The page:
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Local CHP officers get new vehicles

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Public Information Officer Brodie Mitchell stands between two of the latest additions to the county’s California Highway Patrol fleet. The vehicles are Ford Explorer Interceptor patrol SUVs, which are replacing the discontinued Crown Victorias. Mitchell said the all-wheel-drive vehicles grip the road like glue. Photos by Laura Beaton
Laura Beaton
Staff Writer
2/28/2014

 

A new type of California Highway Patrol vehicle began arriving at the local Quincy office Feb. 12.

Public Information Officer Brodie Mitchell said the four Ford Explorer Interceptor utility SUVs arrived just in time for Quincy CHP officers to take a mandatory four-hour training course to learn to properly operate the vehicle.

Two CHP training officers from the Northern Division Headquarters in Redding conducted the new patrol vehicle training course, which included classroom instruction and hands-on driving.

The large asphalt parking area in front of the Plumas-Sierra County Fairgrounds was the test-driving site.

CHP patrol vehicle selection process and background
 
The Department of General Services was responsible for selecting a vehicle based on price, performance and payload capacity.
 
Bid specifications required pursuit-rated, rear-wheel or all-wheel drive and 1,500-pound carrying capacity.
 
Last California Highway Patrol vehicle purchase was January 2011.
 
Average patrol vehicle is driven 33,000 miles per year.
 
Half of current 2,135-vehicle fleet has more than 100,000 miles (June 2013).
 
Warranty expires after 100,000 miles, forcing CHP to pay maintenance costs.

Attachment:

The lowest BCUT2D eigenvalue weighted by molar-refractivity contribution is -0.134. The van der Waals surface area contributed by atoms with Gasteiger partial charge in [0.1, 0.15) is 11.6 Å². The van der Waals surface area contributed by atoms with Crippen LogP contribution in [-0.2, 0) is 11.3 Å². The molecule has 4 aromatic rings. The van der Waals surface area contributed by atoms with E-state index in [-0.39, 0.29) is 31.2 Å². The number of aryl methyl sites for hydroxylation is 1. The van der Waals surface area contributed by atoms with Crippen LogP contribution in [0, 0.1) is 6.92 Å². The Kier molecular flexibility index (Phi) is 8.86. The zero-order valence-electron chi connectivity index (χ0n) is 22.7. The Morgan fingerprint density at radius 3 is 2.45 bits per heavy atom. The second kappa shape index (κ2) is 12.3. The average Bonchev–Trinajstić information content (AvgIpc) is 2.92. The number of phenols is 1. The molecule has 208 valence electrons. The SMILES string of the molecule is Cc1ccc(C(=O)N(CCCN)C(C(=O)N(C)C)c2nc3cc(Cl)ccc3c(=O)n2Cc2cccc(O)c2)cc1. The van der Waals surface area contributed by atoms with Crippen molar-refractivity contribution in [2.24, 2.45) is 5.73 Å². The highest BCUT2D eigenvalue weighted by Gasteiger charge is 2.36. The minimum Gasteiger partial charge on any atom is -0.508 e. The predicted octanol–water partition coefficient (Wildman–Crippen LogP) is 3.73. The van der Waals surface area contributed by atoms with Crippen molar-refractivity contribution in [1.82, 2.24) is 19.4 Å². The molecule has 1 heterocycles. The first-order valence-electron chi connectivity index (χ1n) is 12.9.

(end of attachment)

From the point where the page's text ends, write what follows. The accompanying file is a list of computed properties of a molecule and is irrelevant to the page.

CHP authorized to purchase up to 751 new vehicles, starting by replacing highest-mileage cars.
 
Nine vehicles put into service (July 2013) replacing cars with excess of 150,000 miles.

“Officers drove a myriad of different scenarios laid out in cones to become familiar with the all-wheel-drive Interceptor’s traction control system,” Mitchell said.

“The training course was valuable, but compared to a trip down the Feather River Canyon and back, it can’t compete! That will be our true test.”

Mitchell said that when inclement weather struck Plumas County in the past, response times could be extended due to the need to install chains on the two-wheel-drive Crown Victorias.

“Now that the standard patrol vehicle has all-wheel drive, our units can be that much faster to respond. Another improvement will be our ability to traverse more of our most treacherous roads immediately without having to return to the office for a four-wheel-drive Expedition.”

Mitchell and Sgt. Austin Matulonis said they invite any visitor with a curious streak to stop by and take a look whenever one of the new patrol vehicles is parked in front of the Quincy office.


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